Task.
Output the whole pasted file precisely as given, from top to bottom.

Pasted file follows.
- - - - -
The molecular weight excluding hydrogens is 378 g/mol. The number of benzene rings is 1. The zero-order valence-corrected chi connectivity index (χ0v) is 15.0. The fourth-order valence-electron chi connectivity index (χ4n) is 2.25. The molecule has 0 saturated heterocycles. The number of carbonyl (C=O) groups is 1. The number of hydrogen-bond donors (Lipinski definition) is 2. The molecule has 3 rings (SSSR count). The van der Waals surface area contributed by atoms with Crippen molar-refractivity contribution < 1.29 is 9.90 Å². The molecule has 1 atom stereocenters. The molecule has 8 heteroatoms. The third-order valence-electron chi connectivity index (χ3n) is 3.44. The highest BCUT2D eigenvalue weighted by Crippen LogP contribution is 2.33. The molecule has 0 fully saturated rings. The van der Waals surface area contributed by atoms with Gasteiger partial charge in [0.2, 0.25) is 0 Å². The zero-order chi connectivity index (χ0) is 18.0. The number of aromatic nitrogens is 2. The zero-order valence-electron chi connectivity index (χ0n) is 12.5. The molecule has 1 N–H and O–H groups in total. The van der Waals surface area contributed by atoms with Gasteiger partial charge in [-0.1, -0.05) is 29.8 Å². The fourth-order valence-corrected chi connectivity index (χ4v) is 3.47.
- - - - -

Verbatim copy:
The molecular weight excluding hydrogens is 378 g/mol. The number of benzene rings is 1. The zero-order valence-corrected chi connectivity index (χ0v) is 15.0. The fourth-order valence-electron chi connectivity index (χ4n) is 2.25. The molecule has 0 saturated heterocycles. The number of carbonyl (C=O) groups is 1. The number of hydrogen-bond donors (Lipinski definition) is 2. The molecule has 3 rings (SSSR count). The van der Waals surface area contributed by atoms with Crippen molar-refractivity contribution < 1.29 is 9.90 Å². The molecule has 1 atom stereocenters. The molecule has 8 heteroatoms. The third-order valence-electron chi connectivity index (χ3n) is 3.44. The highest BCUT2D eigenvalue weighted by Crippen LogP contribution is 2.33. The molecule has 0 fully saturated rings. The van der Waals surface area contributed by atoms with Gasteiger partial charge in [0.2, 0.25) is 0 Å². The zero-order chi connectivity index (χ0) is 18.0. The number of aromatic nitrogens is 2. The zero-order valence-electron chi connectivity index (χ0n) is 12.5. The molecule has 1 N–H and O–H groups in total. The van der Waals surface area contributed by atoms with Gasteiger partial charge in [-0.1, -0.05) is 29.8 Å². The fourth-order valence-corrected chi connectivity index (χ4v) is 3.47.